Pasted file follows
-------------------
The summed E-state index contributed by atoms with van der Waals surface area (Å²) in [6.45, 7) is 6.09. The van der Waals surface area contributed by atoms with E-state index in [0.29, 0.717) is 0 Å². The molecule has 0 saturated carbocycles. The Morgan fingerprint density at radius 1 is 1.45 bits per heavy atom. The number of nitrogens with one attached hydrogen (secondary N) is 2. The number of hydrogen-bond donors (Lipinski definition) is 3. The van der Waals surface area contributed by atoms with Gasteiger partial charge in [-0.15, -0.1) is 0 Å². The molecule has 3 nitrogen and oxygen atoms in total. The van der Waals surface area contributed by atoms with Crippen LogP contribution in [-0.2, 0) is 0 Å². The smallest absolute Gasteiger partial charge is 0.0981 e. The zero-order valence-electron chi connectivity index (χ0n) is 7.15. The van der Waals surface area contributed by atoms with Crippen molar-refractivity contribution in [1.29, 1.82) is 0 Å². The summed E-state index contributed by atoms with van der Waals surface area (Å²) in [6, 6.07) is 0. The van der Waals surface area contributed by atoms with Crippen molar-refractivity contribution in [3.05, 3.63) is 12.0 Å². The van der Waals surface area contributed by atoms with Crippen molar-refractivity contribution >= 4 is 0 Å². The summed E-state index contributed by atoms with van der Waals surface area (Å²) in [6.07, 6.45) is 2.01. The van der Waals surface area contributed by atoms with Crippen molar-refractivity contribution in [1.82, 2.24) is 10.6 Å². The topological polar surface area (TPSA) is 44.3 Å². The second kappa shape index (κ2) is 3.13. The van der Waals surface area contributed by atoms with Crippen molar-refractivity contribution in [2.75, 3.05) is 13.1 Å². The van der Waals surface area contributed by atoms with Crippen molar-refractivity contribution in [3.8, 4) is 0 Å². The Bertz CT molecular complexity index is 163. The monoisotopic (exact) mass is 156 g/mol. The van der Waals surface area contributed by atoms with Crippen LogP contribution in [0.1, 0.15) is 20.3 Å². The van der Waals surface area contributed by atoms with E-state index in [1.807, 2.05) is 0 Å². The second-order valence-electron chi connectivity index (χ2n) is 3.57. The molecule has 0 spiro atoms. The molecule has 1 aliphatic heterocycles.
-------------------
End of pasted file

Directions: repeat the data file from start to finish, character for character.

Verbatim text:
The summed E-state index contributed by atoms with van der Waals surface area (Å²) in [6.45, 7) is 6.09. The van der Waals surface area contributed by atoms with E-state index in [0.29, 0.717) is 0 Å². The molecule has 0 saturated carbocycles. The Morgan fingerprint density at radius 1 is 1.45 bits per heavy atom. The number of nitrogens with one attached hydrogen (secondary N) is 2. The number of hydrogen-bond donors (Lipinski definition) is 3. The van der Waals surface area contributed by atoms with Gasteiger partial charge in [-0.15, -0.1) is 0 Å². The molecule has 3 nitrogen and oxygen atoms in total. The van der Waals surface area contributed by atoms with Crippen LogP contribution in [-0.2, 0) is 0 Å². The smallest absolute Gasteiger partial charge is 0.0981 e. The zero-order valence-electron chi connectivity index (χ0n) is 7.15. The van der Waals surface area contributed by atoms with Crippen molar-refractivity contribution in [1.29, 1.82) is 0 Å². The summed E-state index contributed by atoms with van der Waals surface area (Å²) in [6, 6.07) is 0. The van der Waals surface area contributed by atoms with Crippen molar-refractivity contribution in [3.05, 3.63) is 12.0 Å². The van der Waals surface area contributed by atoms with Crippen molar-refractivity contribution >= 4 is 0 Å². The summed E-state index contributed by atoms with van der Waals surface area (Å²) in [6.07, 6.45) is 2.01. The van der Waals surface area contributed by atoms with Crippen molar-refractivity contribution in [1.82, 2.24) is 10.6 Å². The topological polar surface area (TPSA) is 44.3 Å². The second kappa shape index (κ2) is 3.13. The van der Waals surface area contributed by atoms with Crippen molar-refractivity contribution in [2.75, 3.05) is 13.1 Å². The van der Waals surface area contributed by atoms with Crippen molar-refractivity contribution in [3.8, 4) is 0 Å². The Bertz CT molecular complexity index is 163. The monoisotopic (exact) mass is 156 g/mol. The van der Waals surface area contributed by atoms with Crippen LogP contribution in [0.1, 0.15) is 20.3 Å². The van der Waals surface area contributed by atoms with E-state index in [1.807, 2.05) is 0 Å². The second-order valence-electron chi connectivity index (χ2n) is 3.57. The molecule has 0 spiro atoms. The molecule has 1 aliphatic heterocycles.